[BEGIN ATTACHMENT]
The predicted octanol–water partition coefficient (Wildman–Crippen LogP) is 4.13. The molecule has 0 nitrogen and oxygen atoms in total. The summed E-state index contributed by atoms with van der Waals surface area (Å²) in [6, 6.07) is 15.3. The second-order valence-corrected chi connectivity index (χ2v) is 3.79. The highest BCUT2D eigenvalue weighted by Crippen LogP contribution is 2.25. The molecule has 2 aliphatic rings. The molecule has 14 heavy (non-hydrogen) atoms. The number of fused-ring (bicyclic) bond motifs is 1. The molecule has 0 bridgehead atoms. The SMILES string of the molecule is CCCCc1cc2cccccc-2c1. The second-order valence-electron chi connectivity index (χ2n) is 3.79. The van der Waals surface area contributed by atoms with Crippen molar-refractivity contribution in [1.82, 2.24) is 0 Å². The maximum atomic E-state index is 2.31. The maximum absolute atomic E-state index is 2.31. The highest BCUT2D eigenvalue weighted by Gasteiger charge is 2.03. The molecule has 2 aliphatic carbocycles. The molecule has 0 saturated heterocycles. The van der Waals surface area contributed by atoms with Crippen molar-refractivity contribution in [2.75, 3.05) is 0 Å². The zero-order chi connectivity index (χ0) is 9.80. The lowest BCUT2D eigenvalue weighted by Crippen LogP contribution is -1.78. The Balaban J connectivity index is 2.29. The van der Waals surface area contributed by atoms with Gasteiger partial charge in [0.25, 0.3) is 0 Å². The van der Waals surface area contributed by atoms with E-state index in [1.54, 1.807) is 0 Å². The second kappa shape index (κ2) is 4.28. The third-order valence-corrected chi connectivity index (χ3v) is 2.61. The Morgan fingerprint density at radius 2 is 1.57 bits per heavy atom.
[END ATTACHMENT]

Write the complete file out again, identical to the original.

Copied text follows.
The predicted octanol–water partition coefficient (Wildman–Crippen LogP) is 4.13. The molecule has 0 nitrogen and oxygen atoms in total. The summed E-state index contributed by atoms with van der Waals surface area (Å²) in [6, 6.07) is 15.3. The second-order valence-corrected chi connectivity index (χ2v) is 3.79. The highest BCUT2D eigenvalue weighted by Crippen LogP contribution is 2.25. The molecule has 2 aliphatic rings. The molecule has 14 heavy (non-hydrogen) atoms. The number of fused-ring (bicyclic) bond motifs is 1. The molecule has 0 bridgehead atoms. The SMILES string of the molecule is CCCCc1cc2cccccc-2c1. The second-order valence-electron chi connectivity index (χ2n) is 3.79. The van der Waals surface area contributed by atoms with Crippen molar-refractivity contribution in [1.82, 2.24) is 0 Å². The maximum atomic E-state index is 2.31. The maximum absolute atomic E-state index is 2.31. The highest BCUT2D eigenvalue weighted by Gasteiger charge is 2.03. The molecule has 2 aliphatic carbocycles. The molecule has 0 saturated heterocycles. The van der Waals surface area contributed by atoms with Crippen molar-refractivity contribution in [2.75, 3.05) is 0 Å². The zero-order chi connectivity index (χ0) is 9.80. The lowest BCUT2D eigenvalue weighted by Crippen LogP contribution is -1.78. The Balaban J connectivity index is 2.29. The van der Waals surface area contributed by atoms with Gasteiger partial charge in [0.25, 0.3) is 0 Å². The van der Waals surface area contributed by atoms with E-state index in [1.54, 1.807) is 0 Å². The second kappa shape index (κ2) is 4.28. The third-order valence-corrected chi connectivity index (χ3v) is 2.61. The Morgan fingerprint density at radius 2 is 1.57 bits per heavy atom.